Setting goals

From the archives

Did you know we are doing an archive dump on Facebook, multiple videos coming out! Including this one - why do we teach the way we do? As we prepare for the new phase of Pramek, we are releasing some of the Pramek archives, some funny, some...

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A New Interview with Matt

Ready for some mind-blowing radio? Learn about the founding of Pramek, what makes it different, Matt's new venture with Pastless and his new book UNDO! Click below and listen as Matt steps into The Midnight Ocean! https://soundcloud.com/user-897774271/with-mathew-powell...

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Science. A head start.

 

Recently I read a post by an MMA instructor stating, ‘Why are people making things more difficult than they are?  Punch someone in the face…a punch is a punch, a face is a face.  It’s not all this biomechanics and thought.  Don’t overcomplicate what you are doing.’Conceputalized View Final

I chuckled, wondering how many times this instructor had competed and watched a fight tape of an opponent…or perhaps trained for a specific hold because he saw a weakness in an upcoming opponent.

We aren’t overcomplicating anything – we are looking for one thing:  a head start.  A short cut.  Or, as some people say these days, a ‘hack.’

The above diagram is from our manual in combatives learning, CLM1:  Efficient Perceptual Learning (which is undergoing an revision currently!)  Available here:  http://pramek.com/p-shop/product/clm-manual-1-efficient-perceptual-learning/

I often speak of combat being a machine, like a car.  When your car breaks, you take it to a mechanic.  The mechanic doesn’t look at the car, he looks at the systems within the car to find what to fix.

Looking at the diagram, we see the break down in how Pramek approaches combat – with a goal in mind.  Not mindless swinging, not punch and a face – but a goal.  We take the goal, develop a strategy to reach it, and then employ methods and tactics to achieve our goal.  The idea being that if you know what you goal is, you can work toward that goal, position and control the fight to get there – while your opponent adapts to you.

When reason meets procedure…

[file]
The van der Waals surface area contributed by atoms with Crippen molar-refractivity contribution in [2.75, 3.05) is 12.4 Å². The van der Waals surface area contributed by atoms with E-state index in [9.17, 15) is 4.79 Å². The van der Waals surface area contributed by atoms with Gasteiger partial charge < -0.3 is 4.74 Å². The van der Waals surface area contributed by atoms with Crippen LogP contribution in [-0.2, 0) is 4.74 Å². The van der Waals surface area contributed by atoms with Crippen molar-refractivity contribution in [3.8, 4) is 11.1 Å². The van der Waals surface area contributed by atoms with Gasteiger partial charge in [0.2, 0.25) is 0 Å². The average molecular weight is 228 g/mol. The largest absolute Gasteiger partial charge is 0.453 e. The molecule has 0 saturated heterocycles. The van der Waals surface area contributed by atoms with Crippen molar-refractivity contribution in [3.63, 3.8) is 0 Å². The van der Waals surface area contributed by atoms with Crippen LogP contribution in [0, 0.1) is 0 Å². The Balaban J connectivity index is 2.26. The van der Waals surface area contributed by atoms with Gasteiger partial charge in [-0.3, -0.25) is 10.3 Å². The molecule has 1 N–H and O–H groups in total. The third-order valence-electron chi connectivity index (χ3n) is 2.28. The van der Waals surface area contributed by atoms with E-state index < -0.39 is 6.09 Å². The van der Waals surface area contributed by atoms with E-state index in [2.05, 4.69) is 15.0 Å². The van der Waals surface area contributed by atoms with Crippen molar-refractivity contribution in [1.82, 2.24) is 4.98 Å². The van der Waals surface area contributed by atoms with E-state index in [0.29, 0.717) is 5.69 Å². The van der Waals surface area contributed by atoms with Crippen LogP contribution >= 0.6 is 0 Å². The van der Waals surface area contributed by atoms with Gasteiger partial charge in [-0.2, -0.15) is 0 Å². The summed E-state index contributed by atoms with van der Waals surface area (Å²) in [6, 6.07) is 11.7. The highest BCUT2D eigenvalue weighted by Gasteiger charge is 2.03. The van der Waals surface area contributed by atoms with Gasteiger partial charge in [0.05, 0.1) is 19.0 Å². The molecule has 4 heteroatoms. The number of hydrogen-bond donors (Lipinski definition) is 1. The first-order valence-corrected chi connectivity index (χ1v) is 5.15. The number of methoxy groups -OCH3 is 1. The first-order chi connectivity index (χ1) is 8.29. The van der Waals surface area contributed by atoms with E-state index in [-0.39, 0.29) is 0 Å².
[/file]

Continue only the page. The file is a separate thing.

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If you’ve read the CLM on conceptual learning, you know when I talk about procedural based learning (PBL) I have certain views on it.

One area where I truly believe in and practice it is in firearms.

The fine motor skills required to operate a firearm require PBL.  There is no question when you watch Aaron Cowan that PBL is the primary ingredient to firearms mastery.  Unlike martial art, firearms mastery is a different animal when it comes to neurology and how you learn.

An unfair advantage

seesaw-leverage

Recently while teaching in Portola CA a student said to me, ‘I use leverage all the time.’ I said to the student, ‘But do you understand it?’
I had him show what he does on a much larger student and it was unsuccessful. He was repeating what he was taught but did not understand why he was taught it.

‘Using’ mechanical leverage in martial art is not enough…for every strong fighter, there will be a stronger fighter.

‘Understanding’ mechanical leverage, we access the greatest equalizer: physics. It is the understanding of mechanics and mechanically based execution that creates an unfair advantage.

Fighting in confined spaces!

Pramek's newest, 'Against the Wall', releases! We are pleased to announce the release of our newest instruction, 'Against the wall: Fighting in Confined Spaces.' In this 2 hour instructional video, Matt Powell shoots in three locations teaching the science, movement, and methods of fighting in confined spaces. Moving...

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Shieldmaiden

Recently, at a Pramek seminar

Recently, at a Pramek seminar

A friend of mine recently began studying a great martial art, and he wanted to show me some of the techniques he had been training on.  We had been checking out Combative Striking and he had to show me his new style.

After working out for a while (and being someone else’s tackling dummy) he was quite proud of his new found hobby.  We sat on the floor of his basement and I asked him…

‘Have you shown your wife?  Can she do this?’

He looked at me, confounded, and said, ‘Why would I show her?  She’s got me, the dog, a handgun, rifle.’

I asked had he shown it to his sister, his mom, his 10 year old daughter.

Eventually he ran out of weapons, bodyguards, extreme scenarios that I am pretty sure turned his dad into Delta Force, and he said, ‘You know, I don’t even know if _wife’s name_ could do this against a robber.’

Bingo.